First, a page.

The leader always sets the tone – Always – in a school, it is the principal. I am blessed this month with playing in one school where the tone is set in the key of impeccable leadership. Many others are ln the midst of such chaos as this post explores –
“Ah life! It exceeded imagination!” Marguerite Young

Chery Gegelman  |  01 Nov 2011  |  Reply

Wayne – Thank you for your comments! I am glad that you have found a rare exception!

Character-Based Leadership is so logical, so powerful, and so vital for success today and for growth tomorrow – In organizations. In communities. In our world. What if…?

It’s a vision worth living and sharing.

Lyn Boyer  |  01 Nov 2011  |  Reply

Thank you for a very interesting and important perspective. In the course of getting things done, truth is too often forgotten. It is not always in attempts to deceive. Sometimes, it is in an attempt to get things done. Those who trifle with the truth may even believe they are doing the “right” thing. When it affects an individual’s willingness to speak up or to share different perspectives, it is definitely not the right thing to do. I enjoyed reading your article.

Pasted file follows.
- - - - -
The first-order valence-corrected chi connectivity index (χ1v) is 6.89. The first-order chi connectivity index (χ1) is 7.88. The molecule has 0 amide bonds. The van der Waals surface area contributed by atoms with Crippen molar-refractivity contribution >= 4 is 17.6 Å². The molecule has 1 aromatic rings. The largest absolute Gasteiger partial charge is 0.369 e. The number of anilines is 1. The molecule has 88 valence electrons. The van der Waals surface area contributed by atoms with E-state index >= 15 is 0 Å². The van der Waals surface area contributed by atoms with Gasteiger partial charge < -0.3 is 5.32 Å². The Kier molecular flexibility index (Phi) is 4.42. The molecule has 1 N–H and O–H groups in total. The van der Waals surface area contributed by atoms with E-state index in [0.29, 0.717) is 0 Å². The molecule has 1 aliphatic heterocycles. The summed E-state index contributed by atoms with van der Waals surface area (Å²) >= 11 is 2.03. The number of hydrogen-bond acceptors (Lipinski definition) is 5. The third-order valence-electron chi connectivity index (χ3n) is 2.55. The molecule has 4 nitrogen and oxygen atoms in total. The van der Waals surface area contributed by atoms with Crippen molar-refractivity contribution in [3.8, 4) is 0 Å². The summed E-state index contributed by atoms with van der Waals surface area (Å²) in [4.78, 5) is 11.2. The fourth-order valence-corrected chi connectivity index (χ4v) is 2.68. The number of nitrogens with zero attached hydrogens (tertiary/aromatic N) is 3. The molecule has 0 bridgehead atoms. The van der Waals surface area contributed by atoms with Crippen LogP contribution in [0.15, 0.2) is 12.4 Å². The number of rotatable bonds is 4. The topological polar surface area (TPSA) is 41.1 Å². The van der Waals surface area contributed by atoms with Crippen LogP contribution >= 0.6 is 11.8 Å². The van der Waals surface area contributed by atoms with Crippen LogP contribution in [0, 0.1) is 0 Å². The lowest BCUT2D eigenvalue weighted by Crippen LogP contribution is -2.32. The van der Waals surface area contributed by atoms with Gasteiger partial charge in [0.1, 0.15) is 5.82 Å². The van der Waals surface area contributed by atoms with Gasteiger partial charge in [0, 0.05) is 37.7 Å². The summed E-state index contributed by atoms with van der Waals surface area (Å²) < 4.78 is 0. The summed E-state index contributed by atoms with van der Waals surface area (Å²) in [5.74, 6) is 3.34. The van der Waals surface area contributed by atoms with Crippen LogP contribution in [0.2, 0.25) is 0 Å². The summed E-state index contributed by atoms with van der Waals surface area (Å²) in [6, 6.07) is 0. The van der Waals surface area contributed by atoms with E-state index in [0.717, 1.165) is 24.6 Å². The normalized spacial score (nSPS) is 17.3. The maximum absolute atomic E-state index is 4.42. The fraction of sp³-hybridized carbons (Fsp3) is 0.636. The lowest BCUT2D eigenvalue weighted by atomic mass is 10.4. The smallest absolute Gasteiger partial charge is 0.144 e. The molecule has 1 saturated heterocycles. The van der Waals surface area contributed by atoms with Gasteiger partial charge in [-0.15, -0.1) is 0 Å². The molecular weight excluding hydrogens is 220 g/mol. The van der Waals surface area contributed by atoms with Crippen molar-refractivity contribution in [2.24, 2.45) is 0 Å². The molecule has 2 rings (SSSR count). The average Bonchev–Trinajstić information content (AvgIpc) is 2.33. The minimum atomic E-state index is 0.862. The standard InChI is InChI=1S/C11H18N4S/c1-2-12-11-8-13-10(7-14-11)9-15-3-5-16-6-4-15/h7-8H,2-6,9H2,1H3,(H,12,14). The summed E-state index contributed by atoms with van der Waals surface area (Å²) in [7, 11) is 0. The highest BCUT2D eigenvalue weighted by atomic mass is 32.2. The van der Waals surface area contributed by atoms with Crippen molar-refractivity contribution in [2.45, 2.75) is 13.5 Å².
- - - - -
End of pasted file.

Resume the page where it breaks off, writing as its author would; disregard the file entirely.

Chery Gegelman  |  01 Nov 2011  |  Reply

Lyn, Thank you for the comment.

I agree that often there is no intent to deceive. Sometimes it may start with poor communication or an omission of a detail or even with a belief that to preserve morale that the truth should not be shared.

The reality is that words and actions of titled leaders are constantly observed, and quickly define expected and acceptable business practices. Our choices – positive or negative, impact our organizations and the lives of those we touch constantly.

This weekend Michael Hyatt posted an article in his newsletter by Lisa Whittle titled 5 Truths To Remember When Your Leader Falls. It is a beautiful article that emphasizes our humanness and our need for compassionate accountability.